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Offshore Air Tickets: What’s the Current Status?

Over the years, travel writers have occasionally extolled the virtues of buying air tickets in other countries. They can often point to big “savings” on some tickets. I haven’t seen much of that for most of the last few years, but now that the dollar has gained against the euro and pound, the idea has resurfaced. As a reader noted,

“I saw a recent travel ‘tip’ that some air tickets cost less overseas than the same tickets if you buy them in the U.S. Is that really the case?”

The short answer is, “Yes, but mainly for tickets that most travelers couldn’t easily use.” It’s been about two years since I lasted reported on offshore tickets, so an update is in order.

Overall, I can summarize most of what you need to know about buying tickets outside the U.S. or Canada in six general rules.

1. Prices for air tickets are almost always set in the currency where the trip starts, not necessarily where the ticket is issued. That means, for example, if you want to buy a round-trip from Boston to London, the fare is established in U.S. dollars. If you live in London, the round-trip fare to Boston is established in pounds. You could buy a Boston-London round trip from a travel agency or airline located in London or almost anywhere else, but you’d pay the dollar price. And if you wanted to pay in pounds, your airline or travel agent would convert that dollar price to pounds at the going rate.

2. Prices for many international tickets vary, depending on direction. Although exchange rates fluctuate constantly, airlines do not attempt to equalize fares between two countries on a day-by-day, or even month-by-month basis. Instead, they set their prices in each country at levels they think will maximize their profits from travelers who live in that country. And trips that start in countries with a weak currency often cost considerably less than trips between the same two points, in the opposite direction, that start in a strong-currency country. Thus, for example, with the British pound in something of a slump, a round-trip premium economy ticket from London to Boston and back starts at £890, which works out to $1,340 at mid-March exchange rates, compared with $1,537 for a Boston-London-Boston ticket.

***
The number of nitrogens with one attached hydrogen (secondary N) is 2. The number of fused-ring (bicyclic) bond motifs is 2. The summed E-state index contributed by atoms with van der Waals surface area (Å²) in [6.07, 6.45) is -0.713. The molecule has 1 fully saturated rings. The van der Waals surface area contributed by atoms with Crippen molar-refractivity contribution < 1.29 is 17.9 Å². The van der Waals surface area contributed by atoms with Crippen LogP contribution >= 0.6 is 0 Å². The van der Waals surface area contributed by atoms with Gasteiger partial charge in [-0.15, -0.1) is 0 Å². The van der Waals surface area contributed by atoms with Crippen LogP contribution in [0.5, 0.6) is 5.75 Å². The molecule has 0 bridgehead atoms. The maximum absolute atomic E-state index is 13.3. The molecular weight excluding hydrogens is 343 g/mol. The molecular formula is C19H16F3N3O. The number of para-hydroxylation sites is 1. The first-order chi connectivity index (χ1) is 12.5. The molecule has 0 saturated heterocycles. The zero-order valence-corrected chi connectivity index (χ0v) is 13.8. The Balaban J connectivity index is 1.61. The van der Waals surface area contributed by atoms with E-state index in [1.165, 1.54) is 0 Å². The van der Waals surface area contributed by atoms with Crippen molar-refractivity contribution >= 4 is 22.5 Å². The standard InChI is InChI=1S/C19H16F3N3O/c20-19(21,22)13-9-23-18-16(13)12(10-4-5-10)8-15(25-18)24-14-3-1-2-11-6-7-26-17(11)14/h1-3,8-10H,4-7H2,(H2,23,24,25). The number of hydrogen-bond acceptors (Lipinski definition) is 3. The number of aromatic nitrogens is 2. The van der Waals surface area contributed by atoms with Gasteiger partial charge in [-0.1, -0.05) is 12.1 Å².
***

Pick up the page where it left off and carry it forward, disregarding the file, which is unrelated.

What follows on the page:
3. Excursion round-trip tickets are usually much less than the cost of two one-way tickets.& This is;almost always true in economy class, and these days you find cheap excursion fares even in premium economy and business classes. Accordingly, buying two one-way tickets is almost always more expensive than buying a round-trip, even for a trip that starts in a country where fares are higher. Thus, the least expensive combination of two one-way tickets for that Boston-London round trip I could find is more than double the U.S. round-trip price. In fact, a one-way ticket in either direction costs more than either round-trip.

4. The only time you come out ahead with two one-way tickets is when, for whatever reason, you buy full-fare unrestricted tickets. Then, the one-way return-trip fare might be lower. However, about the only people who buy full-fare tickets in any class these days are business travelers who need—or think they need—the flexibility to change their plans at the last minute.

5. Splitting your routes can sometimes save money. Depending on circumstances, you might occasionally find that you can cut your total trip cost by buying a cheap round-trip excursion from the U.S. to an overseas gateway, then buying a separate trip from that gateway to your actual final destination. Then, of course, you’d pay the price established in that gateway. Usually, however, through fares are lower, but sometimes you can do better with “beyond the gateway” tickets on local low-fare lines that do not offer through fares with intercontinental lines. The only way to figure out your best bet is to spend the requisite several hours in front of your computer—or ask your travel agent.

6. You may want to think about offshore purchase if you want to buy a round-the-world (RTW) ticket in business class. If, for example, you buy a 29,000-mile RTW ticket in business class on the Star Alliance —generally considered to be the most flexible RTW option—the price in Boston is currently $10,326. However, if you buy that same ticket in London, the pound price, converted to dollars, is $8,213. The lowest price I could find for that ticket is $7,416, starting and ending in Seoul, South Korea, but another good price is $7,976 in India. You would find the same general price differences for Star Alliance RTW tickets in economy class, too, but individual RTW brokers can almost always beat those prices—in fact, those brokers rely on offshore purchase for some of the legs of the itineraries they create.

A few years ago, when local economies in Southeast Asia were in a state of collapse, prices there were really low. I remember seeing business class RTW tickets from Thailand for just a bit over $3,000. And, many years ago, when the pound dropped as low as $1.03, I bought a first class RTW ticket in London for less than $2,000. On the other hand, I’ve seen times where U.S. dollar fares were lower.

One closing comment. Regarding travel, generally, and especially airfares, never think “always.” The above “rules” are general, and may work most of the time, but I’m sure you can find exceptions if you look.

Fortunately, the Internet makes it easy to compare as many alternatives as you want. International airline websites generally give you the option of entering the country where you live (or where you want to start your trip), so you can price trips in local currencies and compare those prices to dollar prices. Most of the time, however, for most travelers, a conventional economy class round-trip from the U.S. will be your best bet.

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